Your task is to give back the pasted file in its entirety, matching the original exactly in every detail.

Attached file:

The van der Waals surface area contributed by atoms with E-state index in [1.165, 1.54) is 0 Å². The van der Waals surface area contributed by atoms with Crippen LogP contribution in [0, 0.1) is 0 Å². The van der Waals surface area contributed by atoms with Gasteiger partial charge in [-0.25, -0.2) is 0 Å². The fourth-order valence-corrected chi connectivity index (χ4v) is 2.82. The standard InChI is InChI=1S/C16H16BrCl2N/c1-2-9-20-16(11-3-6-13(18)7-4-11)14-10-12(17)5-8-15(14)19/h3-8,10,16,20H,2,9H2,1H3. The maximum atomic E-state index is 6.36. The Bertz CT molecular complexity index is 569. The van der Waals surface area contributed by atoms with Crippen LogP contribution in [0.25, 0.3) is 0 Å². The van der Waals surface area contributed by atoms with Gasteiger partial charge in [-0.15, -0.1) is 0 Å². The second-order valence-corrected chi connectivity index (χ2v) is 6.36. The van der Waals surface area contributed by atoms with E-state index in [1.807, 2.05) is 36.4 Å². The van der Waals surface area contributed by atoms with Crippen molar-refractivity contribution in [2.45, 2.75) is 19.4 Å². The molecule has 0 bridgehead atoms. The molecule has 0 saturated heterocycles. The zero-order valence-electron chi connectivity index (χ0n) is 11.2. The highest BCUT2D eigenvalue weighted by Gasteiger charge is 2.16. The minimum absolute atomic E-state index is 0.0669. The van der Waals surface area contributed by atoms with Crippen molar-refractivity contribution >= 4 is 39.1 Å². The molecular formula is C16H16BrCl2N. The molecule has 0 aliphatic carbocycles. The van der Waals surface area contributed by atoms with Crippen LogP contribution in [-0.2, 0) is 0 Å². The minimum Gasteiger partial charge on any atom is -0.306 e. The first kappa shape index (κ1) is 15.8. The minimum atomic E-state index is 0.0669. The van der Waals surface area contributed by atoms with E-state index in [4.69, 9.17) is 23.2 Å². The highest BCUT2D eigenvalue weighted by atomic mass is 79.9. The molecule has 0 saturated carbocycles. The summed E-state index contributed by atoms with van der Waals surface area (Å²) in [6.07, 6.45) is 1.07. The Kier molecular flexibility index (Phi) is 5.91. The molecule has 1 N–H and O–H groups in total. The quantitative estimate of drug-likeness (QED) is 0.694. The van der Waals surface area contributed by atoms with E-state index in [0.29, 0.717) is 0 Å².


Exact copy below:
The van der Waals surface area contributed by atoms with E-state index in [1.165, 1.54) is 0 Å². The van der Waals surface area contributed by atoms with Crippen LogP contribution in [0, 0.1) is 0 Å². The van der Waals surface area contributed by atoms with Gasteiger partial charge in [-0.25, -0.2) is 0 Å². The fourth-order valence-corrected chi connectivity index (χ4v) is 2.82. The standard InChI is InChI=1S/C16H16BrCl2N/c1-2-9-20-16(11-3-6-13(18)7-4-11)14-10-12(17)5-8-15(14)19/h3-8,10,16,20H,2,9H2,1H3. The maximum atomic E-state index is 6.36. The Bertz CT molecular complexity index is 569. The van der Waals surface area contributed by atoms with Crippen LogP contribution in [0.25, 0.3) is 0 Å². The van der Waals surface area contributed by atoms with Gasteiger partial charge in [-0.15, -0.1) is 0 Å². The second-order valence-corrected chi connectivity index (χ2v) is 6.36. The van der Waals surface area contributed by atoms with E-state index in [1.807, 2.05) is 36.4 Å². The van der Waals surface area contributed by atoms with Crippen molar-refractivity contribution in [2.45, 2.75) is 19.4 Å². The molecule has 0 bridgehead atoms. The molecule has 0 saturated heterocycles. The zero-order valence-electron chi connectivity index (χ0n) is 11.2. The highest BCUT2D eigenvalue weighted by Gasteiger charge is 2.16. The minimum absolute atomic E-state index is 0.0669. The van der Waals surface area contributed by atoms with Crippen molar-refractivity contribution >= 4 is 39.1 Å². The molecular formula is C16H16BrCl2N. The molecule has 0 aliphatic carbocycles. The van der Waals surface area contributed by atoms with Crippen LogP contribution in [-0.2, 0) is 0 Å². The minimum Gasteiger partial charge on any atom is -0.306 e. The first kappa shape index (κ1) is 15.8. The minimum atomic E-state index is 0.0669. The van der Waals surface area contributed by atoms with E-state index in [4.69, 9.17) is 23.2 Å². The highest BCUT2D eigenvalue weighted by atomic mass is 79.9. The molecule has 0 saturated carbocycles. The summed E-state index contributed by atoms with van der Waals surface area (Å²) in [6.07, 6.45) is 1.07. The Kier molecular flexibility index (Phi) is 5.91. The molecule has 1 N–H and O–H groups in total. The quantitative estimate of drug-likeness (QED) is 0.694. The van der Waals surface area contributed by atoms with E-state index in [0.29, 0.717) is 0 Å².